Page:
The Pragmatic Programmer book club finale

Back in August I wrote that we had started a book club to meet more of my colleagues and we that were going to read the 20th Anniversary re-release of The Pragmatic Programmer.

I wanted everyone to read an hour a week, and chat for 45 minutes. That seemed manageable within people’s work week and I didn’t want anyone to have to fit this in outside of work.

We had 10–20 people attend each week, which was helped along by the fact that the book is discrete chapters which you can read without having done any previous reading. Numbers started high, eventually settling to around 12 regulars.

I wrote up the questions I had around each chapter on my personal medium but I didn’t want to spam all of our FT product and tech blog readers with such niche content. At the bottom of this post there’s a list of all of the chapter write-ups.

Is this book any good?

Yes? No? Some of it is good. I think it’s handy to have a broad explanation of concepts many of us practice now without thinking.

Being reminded of why we do stand-ups or version control or whatever is pleasant. The fact that some of the coding concepts in this book don’t exist in JavaScript led to some very interesting conversations about different programming languages and preferences.

I think my main beef with the book was the heavy use of metaphors that just felt a bit… American? Boomery? These metaphors got in the way because they didn’t resonate with the diverse readership in the book club.

It was the friends we made along the way

Of course, the point of this book club was actually to meet some of my colleagues and have some weak socialising around a single topic we could all contribute to. And that happened. Everybody who made it to the end (about 12 regulars) agreed that the conversations about each chapter were the best thing.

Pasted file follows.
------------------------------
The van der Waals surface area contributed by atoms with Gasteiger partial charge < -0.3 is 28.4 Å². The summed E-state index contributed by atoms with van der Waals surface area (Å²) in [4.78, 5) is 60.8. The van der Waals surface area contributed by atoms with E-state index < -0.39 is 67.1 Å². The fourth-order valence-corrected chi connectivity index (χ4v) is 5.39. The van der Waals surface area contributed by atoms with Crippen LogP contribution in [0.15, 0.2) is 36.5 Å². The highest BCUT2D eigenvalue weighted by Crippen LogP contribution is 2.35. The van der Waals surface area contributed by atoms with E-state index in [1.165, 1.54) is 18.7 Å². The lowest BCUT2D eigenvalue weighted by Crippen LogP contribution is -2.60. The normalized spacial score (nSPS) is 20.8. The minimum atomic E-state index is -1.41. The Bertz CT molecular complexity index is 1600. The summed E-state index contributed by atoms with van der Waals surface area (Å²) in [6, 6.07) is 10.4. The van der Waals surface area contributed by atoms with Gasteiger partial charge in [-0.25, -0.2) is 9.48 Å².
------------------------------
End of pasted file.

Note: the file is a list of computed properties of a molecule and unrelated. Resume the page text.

Artist’s impression of the book club. Image Credit: Rowan Manning

Start a book club — use my notes!

An important part of work is talking to your colleagues. There are lots of ways to do this, but many of them work better for people who are very outgoing, or are co-located. When I started this book club it seemed like I could create a point in time where people could meet, and give those people a thing to talk about that they could prepare for. Bonus — the topic of conversation was work related but not actually the work.

If you want to repeat this experiment at your work then I think the Pragmatic Programmer is an easy book to do it with, and you can even use my write-ups (linked at the bottom) to help with your own discussion points. Let me know if you do this!

We’re going to go again in 2023

We’ve already had some suggestions for which book to choose next, but we’re going to have a little rest over winter before we make any decisions. ✌️

Chapter write ups



A blog by the Financial Times Product & Technology department.

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